On April 27, 2009 at 1645 eastern daylight time, a foreign certificated experimental Explorer Aeronautique Ecoflyer airplane, Canadian registration C-IOFL, was substantially damaged when it impacted terrain in Lebanon, New York. The pilot was fatally injured. Visual meteorological conditions prevailed and no flight plan was filed for the flight that originated at LT Warren Eaton Airport (KOIC), Norwich, New York, about 1630. The personal flight was conducted under the provisions of 14 Code of Federal Regulations Part 91.

According to the pilot's family, he was returning to Trois-Rivieres Airport (CYRQ), Quebec, Canada after spending a week at 'Sun and Fun' in Lakeland, Florida. He departed from Sebring, Florida on April 26, 2009, and flew to Florence Regional Airport (KFLO), Florence, South Carolina, where he spent the night. On the day of the accident, he departed KFLO around 0740 and stopped at the Eastern West Virginia Regional Airport (KMRB), Martinsburg, West Virginia before continuing to KOIC.

Personnel at KOIC reported that the pilot landed at the airport around 1400. He reported to them that he had encountered "rough air and wind gusts like he had never seen before." The personnel reported he was "very shook up" about the encounter.

While on the ground at KOIC, the pilot called his girlfriend and stated the last leg of his flight was "horrible" and that the airplane climbed to 8,000 feet with very little control. The pilot "had trouble holding it and bringing it back down." The girlfriend asked if the problem was the airplane or the wind, to which the pilot responded "it was a little of everything."

The pilot added 10 gallons of fuel, which "topped the tanks." He also called the Buffalo Flight Service Station (FSS) and requested information regarding restricted airspace along his route of flight into Canada. The pilot remained at the airport for several hours and departed about 1630. Airport personnel watched the airplane depart and reported no anomalies with the departure.

The following day, April 28, 2009, at approximately 1415, a landowner discovered the wreckage of the airplane while he was performing routine surveillance on his property. There were no witnesses to the accident.


The pilot, age 56, held a Canadian-issued private pilot certificate. He also held a valid third-class medical certificate issued on February 25, 2009.

The pilot's logbook could not be located and his flight time could not be verified; however, he reported to friends that he had over 2,500 hours of flight experience.

The pilot was also the sole owner and creator of the company (Explorer Aeronautique Inc.), which designed and built the accident airplane. He created the company Explorer Aeronautique Incorpore in 1999, and had one engineer assisting him with the design and testing of the aircraft.


The pilot began the Explorer Aeronautique Company by building the "Private Explorer" aircraft. He purchased the plans from another builder and built five of these aircraft. According to company personnel, the costs to produce the "Private Explorer" aircraft were too high and the pilot was unable to profit. The pilot believed if he could produce a smaller version of the "Private Explorer" in the new "Advanced Ultralight" category, he may be able to profit. The use of composite materials and fiberglass would reduce costs and weight of the airplane.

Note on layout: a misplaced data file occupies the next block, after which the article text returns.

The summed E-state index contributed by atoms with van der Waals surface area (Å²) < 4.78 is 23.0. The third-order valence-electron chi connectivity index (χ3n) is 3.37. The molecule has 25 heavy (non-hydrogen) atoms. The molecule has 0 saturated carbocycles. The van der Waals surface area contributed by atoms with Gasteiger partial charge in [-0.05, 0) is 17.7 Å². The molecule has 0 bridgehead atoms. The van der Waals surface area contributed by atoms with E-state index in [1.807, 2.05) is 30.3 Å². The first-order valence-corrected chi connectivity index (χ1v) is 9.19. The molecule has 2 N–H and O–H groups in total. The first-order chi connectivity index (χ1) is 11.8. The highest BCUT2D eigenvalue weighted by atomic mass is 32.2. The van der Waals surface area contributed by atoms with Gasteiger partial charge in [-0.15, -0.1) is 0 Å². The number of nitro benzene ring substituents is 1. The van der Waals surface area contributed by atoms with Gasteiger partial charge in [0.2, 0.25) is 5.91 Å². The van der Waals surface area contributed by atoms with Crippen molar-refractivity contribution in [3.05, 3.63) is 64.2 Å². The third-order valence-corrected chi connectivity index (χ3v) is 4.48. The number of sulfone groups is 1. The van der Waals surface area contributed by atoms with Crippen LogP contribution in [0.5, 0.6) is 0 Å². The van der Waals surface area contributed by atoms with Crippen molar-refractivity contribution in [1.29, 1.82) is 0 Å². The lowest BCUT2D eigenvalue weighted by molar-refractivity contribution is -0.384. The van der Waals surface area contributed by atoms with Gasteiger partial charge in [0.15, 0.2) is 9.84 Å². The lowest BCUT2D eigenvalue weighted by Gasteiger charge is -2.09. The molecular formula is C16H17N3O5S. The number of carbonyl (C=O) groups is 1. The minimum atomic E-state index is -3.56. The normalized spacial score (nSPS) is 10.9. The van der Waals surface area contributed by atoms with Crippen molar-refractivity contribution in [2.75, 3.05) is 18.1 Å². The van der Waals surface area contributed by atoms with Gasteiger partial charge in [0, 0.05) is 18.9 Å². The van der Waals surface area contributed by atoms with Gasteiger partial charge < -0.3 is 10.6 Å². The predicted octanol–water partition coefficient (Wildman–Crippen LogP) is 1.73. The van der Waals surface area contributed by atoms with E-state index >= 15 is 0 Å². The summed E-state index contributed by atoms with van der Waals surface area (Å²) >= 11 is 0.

The pilot designed and built two Ecoflyer prototype aircraft in this manner: the accident airplane and one other. He also built two "Mini-Explorer" aircraft and one "Explorer" aircraft.

These five aircraft had the same wing design as the accident airplane.

Construction of the accident aircraft (prototype) was completed in June 2008. According to the pilot's family, he was in the "commercialization phase" of the business, and had begun taking orders for the Ecoflyer airplane. Production was to have commenced in the fall of 2009.

The Ecoflyer was a high-wing monoplane with two occupant seats installed in a side-by-side design. It was a single-engine airplane, powered by a Rotax 912 ULS engine. The airplane was of composite design, with a fuel capacity of 30 gallons, and a maximum gross weight of 1,320 pounds. The Ecoflyer had a maximum cruising speed of 117 knots, and a range of 510 nautical miles.

The pilot designed the Ecoflyer in compliance with the document titled, "Design Standards for Advanced Ultra-light Aeroplanes" distributed by the Light Aircraft Manufacturers Association of Canada.

A signed "Declaration of Compliance" was on-file with Transport Canada (TC), which stated, "the Type Definition for the advanced ultra-light aeroplane herin described is in compliance with the LAMAC Design Standards for Advanced Ultra-light Aeroplanes, Publication DS10141E Amendment 003."

A "Statement of Conformity for Advanced Ultra-light Aeroplane" was observed in the airplane. It was signed by the pilot and dated July 10, 2008. The document stated that the airplane "conformed to the Design Standards for Advanced Ultra-light Aeroplanes and is fit for flight." The Registration Certificate was also observed in the airplane, also dated July 10, 2008.

An aircraft logbook was located in the airplane. The first page was completed with the manufacturer, model, serial number, and date of manufacturer information; however, no maintenance entries or aircraft hours were recorded in the logbook.


A review of voice communications provided by Buffalo FSS revealed the pilot did not request weather information for his flight or file a flight plan, when he contacted them prior to his departure from KOIC. The pilot only requested information regarding active military operations areas (MOA) between his location and the Canadian border.

The weather reported at Syracuse International Airport (SYR), Syracuse, New York, at 1654, included winds from 340 degrees at 8 knots, 10 miles visibility, few clouds at 5,500 feet, scattered clouds at 21,000 feet, temperature 29 degrees C, dew point 12 degrees and altimeter setting 30.14 inches mercury.